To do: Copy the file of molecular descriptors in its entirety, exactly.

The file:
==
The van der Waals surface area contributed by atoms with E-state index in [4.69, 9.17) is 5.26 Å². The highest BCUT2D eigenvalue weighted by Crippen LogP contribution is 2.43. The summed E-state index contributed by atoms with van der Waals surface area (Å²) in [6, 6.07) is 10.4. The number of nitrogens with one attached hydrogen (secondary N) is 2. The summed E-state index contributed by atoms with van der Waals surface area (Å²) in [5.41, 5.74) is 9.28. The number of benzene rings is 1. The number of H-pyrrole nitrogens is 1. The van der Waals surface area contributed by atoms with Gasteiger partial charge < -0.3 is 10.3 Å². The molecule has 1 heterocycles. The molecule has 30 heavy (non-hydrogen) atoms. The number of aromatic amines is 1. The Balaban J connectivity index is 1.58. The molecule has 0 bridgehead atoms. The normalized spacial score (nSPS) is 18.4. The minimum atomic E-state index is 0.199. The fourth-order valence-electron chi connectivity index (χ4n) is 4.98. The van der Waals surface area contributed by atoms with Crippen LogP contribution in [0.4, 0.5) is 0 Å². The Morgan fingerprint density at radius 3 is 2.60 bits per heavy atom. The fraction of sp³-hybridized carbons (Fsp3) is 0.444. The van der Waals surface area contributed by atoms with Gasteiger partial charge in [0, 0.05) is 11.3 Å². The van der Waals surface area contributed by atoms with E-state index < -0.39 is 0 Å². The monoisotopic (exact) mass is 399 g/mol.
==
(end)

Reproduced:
The van der Waals surface area contributed by atoms with E-state index in [4.69, 9.17) is 5.26 Å². The highest BCUT2D eigenvalue weighted by Crippen LogP contribution is 2.43. The summed E-state index contributed by atoms with van der Waals surface area (Å²) in [6, 6.07) is 10.4. The number of nitrogens with one attached hydrogen (secondary N) is 2. The summed E-state index contributed by atoms with van der Waals surface area (Å²) in [5.41, 5.74) is 9.28. The number of benzene rings is 1. The number of H-pyrrole nitrogens is 1. The van der Waals surface area contributed by atoms with Gasteiger partial charge < -0.3 is 10.3 Å². The molecule has 1 heterocycles. The molecule has 30 heavy (non-hydrogen) atoms. The number of aromatic amines is 1. The Balaban J connectivity index is 1.58. The molecule has 0 bridgehead atoms. The normalized spacial score (nSPS) is 18.4. The minimum atomic E-state index is 0.199. The fourth-order valence-electron chi connectivity index (χ4n) is 4.98. The van der Waals surface area contributed by atoms with Crippen LogP contribution in [0.4, 0.5) is 0 Å². The Morgan fingerprint density at radius 3 is 2.60 bits per heavy atom. The fraction of sp³-hybridized carbons (Fsp3) is 0.444. The van der Waals surface area contributed by atoms with Gasteiger partial charge in [0, 0.05) is 11.3 Å². The van der Waals surface area contributed by atoms with E-state index < -0.39 is 0 Å². The monoisotopic (exact) mass is 399 g/mol.